The first contention is that the agreement was void because the city did not advertise for bids as required by law. The Evanston City Code provides that all contracts exceeding the sum of $1,000 in amount and relating to any matter under the control of the Department of Public Works shall be let to the lowest responsible bidder after advertising in some publication of general distribution. (Evanston City Code, c 2, §§ 2-62, 2-63.) Defendants contend that since the contract was merely for $3.15 per hour and could be terminated by the city at any time, it was not a contract exceeding $1,000 in amount.

A similar issue was involved in Sanitary Dist. of Chicago v. Blake Mfg. Co., 179 Ill. 167, 53 N.E. 627. There the court held that a contract to supply pumps and a man to superintend them at $42.50 per day was not one which exceeded $500 in value, even though the Sanitary District was ultimately liable for $1,200.55 under the contract. The court concluded that since the contract could be terminated at any time, it was a mere hiring of pumps by the day, did not exceed $500 in value and hence could be entered into without requiring the Sanitary District to advertise for bids. In the instant case the contract was by the hour and could be terminated by the city at any time on 24 hours notice. Under the holding aforesaid the contract before us was not one which exceeded $1,000 and the city was not required to advertise for bids.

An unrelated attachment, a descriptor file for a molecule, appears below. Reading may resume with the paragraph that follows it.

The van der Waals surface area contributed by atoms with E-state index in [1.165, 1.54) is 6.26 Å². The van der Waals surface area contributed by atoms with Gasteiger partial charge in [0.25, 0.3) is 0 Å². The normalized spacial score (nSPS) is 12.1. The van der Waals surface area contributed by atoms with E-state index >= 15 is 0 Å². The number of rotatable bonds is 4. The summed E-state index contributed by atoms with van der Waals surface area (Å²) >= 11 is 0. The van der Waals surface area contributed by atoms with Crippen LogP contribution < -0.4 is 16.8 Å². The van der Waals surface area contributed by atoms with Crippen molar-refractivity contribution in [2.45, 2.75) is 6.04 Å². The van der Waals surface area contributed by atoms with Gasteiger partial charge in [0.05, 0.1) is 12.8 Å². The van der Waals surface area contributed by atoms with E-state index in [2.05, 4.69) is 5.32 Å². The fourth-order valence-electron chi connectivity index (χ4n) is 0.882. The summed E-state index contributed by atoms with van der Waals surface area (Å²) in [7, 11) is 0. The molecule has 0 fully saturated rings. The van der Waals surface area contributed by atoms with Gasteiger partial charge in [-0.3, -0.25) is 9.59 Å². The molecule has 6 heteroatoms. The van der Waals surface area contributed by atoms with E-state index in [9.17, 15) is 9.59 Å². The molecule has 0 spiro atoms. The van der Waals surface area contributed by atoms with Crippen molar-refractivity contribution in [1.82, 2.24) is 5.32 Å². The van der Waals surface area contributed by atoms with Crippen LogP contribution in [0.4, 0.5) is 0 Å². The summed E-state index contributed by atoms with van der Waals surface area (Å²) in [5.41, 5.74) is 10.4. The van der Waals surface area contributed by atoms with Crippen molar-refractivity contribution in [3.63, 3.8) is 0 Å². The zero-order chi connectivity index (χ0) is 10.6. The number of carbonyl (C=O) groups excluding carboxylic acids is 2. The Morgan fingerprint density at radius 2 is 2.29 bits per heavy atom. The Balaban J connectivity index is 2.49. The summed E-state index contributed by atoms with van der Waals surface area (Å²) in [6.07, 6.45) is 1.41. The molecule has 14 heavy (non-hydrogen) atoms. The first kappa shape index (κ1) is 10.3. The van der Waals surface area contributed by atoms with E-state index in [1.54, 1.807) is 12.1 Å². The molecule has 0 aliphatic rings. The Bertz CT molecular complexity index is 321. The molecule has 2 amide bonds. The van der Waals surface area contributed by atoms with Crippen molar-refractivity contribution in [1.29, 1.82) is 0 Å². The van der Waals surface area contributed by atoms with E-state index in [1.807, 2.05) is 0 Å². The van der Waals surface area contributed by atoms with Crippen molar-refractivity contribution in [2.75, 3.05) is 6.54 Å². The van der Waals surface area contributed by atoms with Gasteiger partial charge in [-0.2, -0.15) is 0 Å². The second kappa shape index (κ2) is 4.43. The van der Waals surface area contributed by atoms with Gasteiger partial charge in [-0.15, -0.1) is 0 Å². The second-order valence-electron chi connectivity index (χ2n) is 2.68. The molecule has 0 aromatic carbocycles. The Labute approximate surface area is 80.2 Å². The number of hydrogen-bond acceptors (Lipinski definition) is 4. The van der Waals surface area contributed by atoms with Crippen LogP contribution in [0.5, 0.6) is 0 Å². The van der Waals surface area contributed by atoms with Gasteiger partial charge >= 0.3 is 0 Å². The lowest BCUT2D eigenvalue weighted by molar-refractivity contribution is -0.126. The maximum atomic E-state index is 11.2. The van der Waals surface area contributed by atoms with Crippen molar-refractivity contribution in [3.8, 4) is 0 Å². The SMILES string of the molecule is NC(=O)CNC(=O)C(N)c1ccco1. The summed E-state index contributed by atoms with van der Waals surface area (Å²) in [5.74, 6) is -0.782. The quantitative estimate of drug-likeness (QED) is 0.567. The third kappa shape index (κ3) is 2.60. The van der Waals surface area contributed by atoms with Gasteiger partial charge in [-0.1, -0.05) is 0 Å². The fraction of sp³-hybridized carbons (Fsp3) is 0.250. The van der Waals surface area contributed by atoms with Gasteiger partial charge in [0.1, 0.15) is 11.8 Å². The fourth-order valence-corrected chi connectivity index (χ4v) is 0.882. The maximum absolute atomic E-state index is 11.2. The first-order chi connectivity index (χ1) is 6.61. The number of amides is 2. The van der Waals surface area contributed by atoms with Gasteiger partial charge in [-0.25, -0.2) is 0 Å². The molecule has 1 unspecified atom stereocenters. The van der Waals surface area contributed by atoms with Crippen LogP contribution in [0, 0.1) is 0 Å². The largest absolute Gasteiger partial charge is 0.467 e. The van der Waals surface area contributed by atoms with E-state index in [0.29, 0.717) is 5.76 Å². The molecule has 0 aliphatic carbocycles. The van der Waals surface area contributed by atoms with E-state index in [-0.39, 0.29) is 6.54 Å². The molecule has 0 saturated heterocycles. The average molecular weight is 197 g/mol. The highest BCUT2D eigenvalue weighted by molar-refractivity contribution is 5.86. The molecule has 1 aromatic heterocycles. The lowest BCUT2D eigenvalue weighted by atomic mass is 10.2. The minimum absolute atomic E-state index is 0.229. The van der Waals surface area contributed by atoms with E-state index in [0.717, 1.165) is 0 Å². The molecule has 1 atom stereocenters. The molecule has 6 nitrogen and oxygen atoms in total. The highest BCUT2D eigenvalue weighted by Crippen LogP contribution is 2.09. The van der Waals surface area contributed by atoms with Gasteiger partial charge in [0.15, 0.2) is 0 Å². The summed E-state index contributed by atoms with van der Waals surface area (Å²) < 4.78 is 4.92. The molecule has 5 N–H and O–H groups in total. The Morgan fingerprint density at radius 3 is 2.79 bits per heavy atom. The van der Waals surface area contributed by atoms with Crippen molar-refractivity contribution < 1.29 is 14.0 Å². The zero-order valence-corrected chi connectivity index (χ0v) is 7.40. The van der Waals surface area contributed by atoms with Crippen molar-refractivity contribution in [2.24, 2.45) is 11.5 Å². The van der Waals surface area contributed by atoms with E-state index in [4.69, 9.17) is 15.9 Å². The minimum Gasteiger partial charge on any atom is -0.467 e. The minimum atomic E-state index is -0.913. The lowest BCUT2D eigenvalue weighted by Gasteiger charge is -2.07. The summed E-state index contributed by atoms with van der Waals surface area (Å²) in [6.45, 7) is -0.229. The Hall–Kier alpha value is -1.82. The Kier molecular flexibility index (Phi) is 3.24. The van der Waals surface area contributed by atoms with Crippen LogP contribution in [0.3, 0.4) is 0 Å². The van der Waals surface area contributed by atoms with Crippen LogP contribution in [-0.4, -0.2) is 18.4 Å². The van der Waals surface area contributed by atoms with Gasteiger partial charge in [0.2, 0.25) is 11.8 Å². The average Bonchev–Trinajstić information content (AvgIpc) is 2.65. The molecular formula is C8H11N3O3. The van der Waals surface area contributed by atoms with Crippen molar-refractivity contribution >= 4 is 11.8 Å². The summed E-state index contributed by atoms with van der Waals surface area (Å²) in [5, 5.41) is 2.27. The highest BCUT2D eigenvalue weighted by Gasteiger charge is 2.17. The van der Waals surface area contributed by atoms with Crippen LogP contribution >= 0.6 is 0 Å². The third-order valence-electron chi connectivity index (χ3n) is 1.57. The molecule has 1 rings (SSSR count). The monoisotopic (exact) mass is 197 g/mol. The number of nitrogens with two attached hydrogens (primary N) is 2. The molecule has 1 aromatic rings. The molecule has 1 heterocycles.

The second contention is that the agreement is void because Risinger was not licensed, as required by the Evanston City Code, to do the work in question. It is undisputed that he had been licensed by the city to engage in the business of tree trimming continuously from 1951 to January 30, 1963. It is also undisputed that on January 31, 1963, he paid the required $15 fee and a license was issued to him for the year ending January 30, 1964. Appellants contend, however, that the license was void because it was not issued in the manner prescribed by the code, which requires formal application and examination in addition to a bond before a license may be issued. (Evanston City Code, c 45, §§ 45.9-45.13.) They charge that Risinger did not furnish the requisite bond until May 22, 1963. In support of their contention that Risinger's agreement with the city was void appellants cite Paddock v. Glennon, 45 Ill. App.2d 362, 196 N.E.2d 385. That case was reversed by the Supreme Court of Illinois in Paddock v. Glennon, 32 Ill.2d 51, 203 N.E.2d 421. There suit was brought to foreclose a mechanic's lien. The defendant contended that its contract with the plaintiff was in violation of the Plumbing License Law (Ill Rev Stats, c 111 1/2, § 116.38 (1961)) and therefore was unenforceable. After setting out the rule that a mechanic's lien must be based on a valid contract if it is to be enforceable, the court said (p 53):